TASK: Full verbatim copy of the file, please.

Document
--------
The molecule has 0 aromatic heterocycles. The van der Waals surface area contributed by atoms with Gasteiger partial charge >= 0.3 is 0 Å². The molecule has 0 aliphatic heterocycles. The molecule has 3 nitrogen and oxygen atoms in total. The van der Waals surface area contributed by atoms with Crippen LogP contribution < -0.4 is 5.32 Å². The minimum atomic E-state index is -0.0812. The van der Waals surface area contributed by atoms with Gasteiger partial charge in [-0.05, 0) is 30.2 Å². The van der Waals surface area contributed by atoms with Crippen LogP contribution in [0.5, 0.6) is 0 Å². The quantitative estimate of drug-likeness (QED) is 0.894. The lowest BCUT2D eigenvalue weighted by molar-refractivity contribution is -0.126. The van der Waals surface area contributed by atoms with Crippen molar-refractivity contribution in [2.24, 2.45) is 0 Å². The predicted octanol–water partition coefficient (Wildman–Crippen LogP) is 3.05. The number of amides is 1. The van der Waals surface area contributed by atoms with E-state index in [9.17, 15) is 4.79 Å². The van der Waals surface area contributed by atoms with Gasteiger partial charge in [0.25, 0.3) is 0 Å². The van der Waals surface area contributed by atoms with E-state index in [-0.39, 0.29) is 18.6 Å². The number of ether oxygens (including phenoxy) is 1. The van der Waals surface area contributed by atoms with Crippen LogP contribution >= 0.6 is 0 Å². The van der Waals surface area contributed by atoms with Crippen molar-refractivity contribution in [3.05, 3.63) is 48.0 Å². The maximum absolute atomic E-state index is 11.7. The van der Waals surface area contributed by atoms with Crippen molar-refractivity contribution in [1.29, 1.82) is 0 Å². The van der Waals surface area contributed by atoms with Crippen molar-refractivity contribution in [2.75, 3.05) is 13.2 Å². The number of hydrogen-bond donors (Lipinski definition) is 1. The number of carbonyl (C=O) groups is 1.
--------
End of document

The molecule has 0 aromatic heterocycles. The van der Waals surface area contributed by atoms with Gasteiger partial charge >= 0.3 is 0 Å². The molecule has 0 aliphatic heterocycles. The molecule has 3 nitrogen and oxygen atoms in total. The van der Waals surface area contributed by atoms with Crippen LogP contribution < -0.4 is 5.32 Å². The minimum atomic E-state index is -0.0812. The van der Waals surface area contributed by atoms with Gasteiger partial charge in [-0.05, 0) is 30.2 Å². The van der Waals surface area contributed by atoms with Crippen LogP contribution in [0.5, 0.6) is 0 Å². The quantitative estimate of drug-likeness (QED) is 0.894. The lowest BCUT2D eigenvalue weighted by molar-refractivity contribution is -0.126. The van der Waals surface area contributed by atoms with Crippen molar-refractivity contribution in [2.24, 2.45) is 0 Å². The predicted octanol–water partition coefficient (Wildman–Crippen LogP) is 3.05. The number of amides is 1. The van der Waals surface area contributed by atoms with E-state index in [9.17, 15) is 4.79 Å². The van der Waals surface area contributed by atoms with Gasteiger partial charge in [0.25, 0.3) is 0 Å². The van der Waals surface area contributed by atoms with E-state index in [-0.39, 0.29) is 18.6 Å². The number of ether oxygens (including phenoxy) is 1. The van der Waals surface area contributed by atoms with Crippen LogP contribution >= 0.6 is 0 Å². The van der Waals surface area contributed by atoms with Crippen molar-refractivity contribution in [3.05, 3.63) is 48.0 Å². The maximum absolute atomic E-state index is 11.7. The van der Waals surface area contributed by atoms with Crippen molar-refractivity contribution in [1.29, 1.82) is 0 Å². The van der Waals surface area contributed by atoms with Crippen molar-refractivity contribution in [2.75, 3.05) is 13.2 Å². The number of hydrogen-bond donors (Lipinski definition) is 1. The number of carbonyl (C=O) groups is 1.